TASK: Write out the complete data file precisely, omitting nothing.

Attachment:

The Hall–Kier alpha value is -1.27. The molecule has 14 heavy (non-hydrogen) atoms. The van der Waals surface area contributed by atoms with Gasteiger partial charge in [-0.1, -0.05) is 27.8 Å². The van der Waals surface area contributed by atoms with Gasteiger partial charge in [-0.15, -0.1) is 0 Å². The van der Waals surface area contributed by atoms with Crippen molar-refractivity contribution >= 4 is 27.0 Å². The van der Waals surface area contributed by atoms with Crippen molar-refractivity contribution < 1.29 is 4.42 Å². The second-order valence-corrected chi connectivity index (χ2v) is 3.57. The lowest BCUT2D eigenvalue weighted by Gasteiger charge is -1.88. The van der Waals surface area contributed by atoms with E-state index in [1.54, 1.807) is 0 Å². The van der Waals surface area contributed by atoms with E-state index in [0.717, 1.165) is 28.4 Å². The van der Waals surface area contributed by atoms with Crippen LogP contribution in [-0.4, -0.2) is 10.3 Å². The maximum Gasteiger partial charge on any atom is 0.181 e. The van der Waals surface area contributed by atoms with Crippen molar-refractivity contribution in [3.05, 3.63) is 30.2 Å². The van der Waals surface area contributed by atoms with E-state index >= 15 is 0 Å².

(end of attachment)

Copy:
The Hall–Kier alpha value is -1.27. The molecule has 14 heavy (non-hydrogen) atoms. The van der Waals surface area contributed by atoms with Gasteiger partial charge in [-0.1, -0.05) is 27.8 Å². The van der Waals surface area contributed by atoms with Gasteiger partial charge in [-0.15, -0.1) is 0 Å². The van der Waals surface area contributed by atoms with Crippen molar-refractivity contribution >= 4 is 27.0 Å². The van der Waals surface area contributed by atoms with Crippen molar-refractivity contribution < 1.29 is 4.42 Å². The second-order valence-corrected chi connectivity index (χ2v) is 3.57. The lowest BCUT2D eigenvalue weighted by Gasteiger charge is -1.88. The van der Waals surface area contributed by atoms with E-state index in [1.54, 1.807) is 0 Å². The van der Waals surface area contributed by atoms with E-state index in [0.717, 1.165) is 28.4 Å². The van der Waals surface area contributed by atoms with Crippen LogP contribution in [-0.4, -0.2) is 10.3 Å². The maximum Gasteiger partial charge on any atom is 0.181 e. The van der Waals surface area contributed by atoms with Crippen molar-refractivity contribution in [3.05, 3.63) is 30.2 Å². The van der Waals surface area contributed by atoms with E-state index >= 15 is 0 Å².